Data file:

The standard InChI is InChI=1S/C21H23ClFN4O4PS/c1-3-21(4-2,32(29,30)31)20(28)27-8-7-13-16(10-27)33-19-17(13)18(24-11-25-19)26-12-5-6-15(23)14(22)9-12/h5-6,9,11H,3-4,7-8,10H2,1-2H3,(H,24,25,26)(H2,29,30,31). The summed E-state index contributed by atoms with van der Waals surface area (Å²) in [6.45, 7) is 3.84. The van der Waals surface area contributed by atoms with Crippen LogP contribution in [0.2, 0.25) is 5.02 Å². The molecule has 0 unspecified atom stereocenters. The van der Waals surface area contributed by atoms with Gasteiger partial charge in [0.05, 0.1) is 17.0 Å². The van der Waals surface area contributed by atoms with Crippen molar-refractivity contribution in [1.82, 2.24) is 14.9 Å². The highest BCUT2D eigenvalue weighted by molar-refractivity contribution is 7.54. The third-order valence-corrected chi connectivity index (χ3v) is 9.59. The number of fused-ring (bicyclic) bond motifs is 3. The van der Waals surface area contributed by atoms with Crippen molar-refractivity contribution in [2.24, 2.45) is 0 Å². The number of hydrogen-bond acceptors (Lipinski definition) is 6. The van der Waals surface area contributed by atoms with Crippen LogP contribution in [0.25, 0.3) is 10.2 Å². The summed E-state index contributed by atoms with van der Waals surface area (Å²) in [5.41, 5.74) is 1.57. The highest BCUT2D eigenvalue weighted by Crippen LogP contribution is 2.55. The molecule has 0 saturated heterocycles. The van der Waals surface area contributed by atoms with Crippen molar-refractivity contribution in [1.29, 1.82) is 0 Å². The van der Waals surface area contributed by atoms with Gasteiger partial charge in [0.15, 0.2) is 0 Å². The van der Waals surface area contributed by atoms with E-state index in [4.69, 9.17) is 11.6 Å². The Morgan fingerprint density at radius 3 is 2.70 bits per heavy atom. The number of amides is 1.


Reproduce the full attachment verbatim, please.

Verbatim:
The standard InChI is InChI=1S/C21H23ClFN4O4PS/c1-3-21(4-2,32(29,30)31)20(28)27-8-7-13-16(10-27)33-19-17(13)18(24-11-25-19)26-12-5-6-15(23)14(22)9-12/h5-6,9,11H,3-4,7-8,10H2,1-2H3,(H,24,25,26)(H2,29,30,31). The summed E-state index contributed by atoms with van der Waals surface area (Å²) in [6.45, 7) is 3.84. The van der Waals surface area contributed by atoms with Crippen LogP contribution in [0.2, 0.25) is 5.02 Å². The molecule has 0 unspecified atom stereocenters. The van der Waals surface area contributed by atoms with Gasteiger partial charge in [0.05, 0.1) is 17.0 Å². The van der Waals surface area contributed by atoms with Crippen molar-refractivity contribution in [1.82, 2.24) is 14.9 Å². The highest BCUT2D eigenvalue weighted by molar-refractivity contribution is 7.54. The third-order valence-corrected chi connectivity index (χ3v) is 9.59. The number of fused-ring (bicyclic) bond motifs is 3. The van der Waals surface area contributed by atoms with Crippen molar-refractivity contribution in [2.24, 2.45) is 0 Å². The number of hydrogen-bond acceptors (Lipinski definition) is 6. The van der Waals surface area contributed by atoms with Crippen LogP contribution in [0.25, 0.3) is 10.2 Å². The summed E-state index contributed by atoms with van der Waals surface area (Å²) in [5.41, 5.74) is 1.57. The highest BCUT2D eigenvalue weighted by Crippen LogP contribution is 2.55. The molecule has 0 saturated heterocycles. The van der Waals surface area contributed by atoms with Crippen molar-refractivity contribution in [1.29, 1.82) is 0 Å². The van der Waals surface area contributed by atoms with Gasteiger partial charge in [0.15, 0.2) is 0 Å². The van der Waals surface area contributed by atoms with E-state index in [4.69, 9.17) is 11.6 Å². The Morgan fingerprint density at radius 3 is 2.70 bits per heavy atom. The number of amides is 1.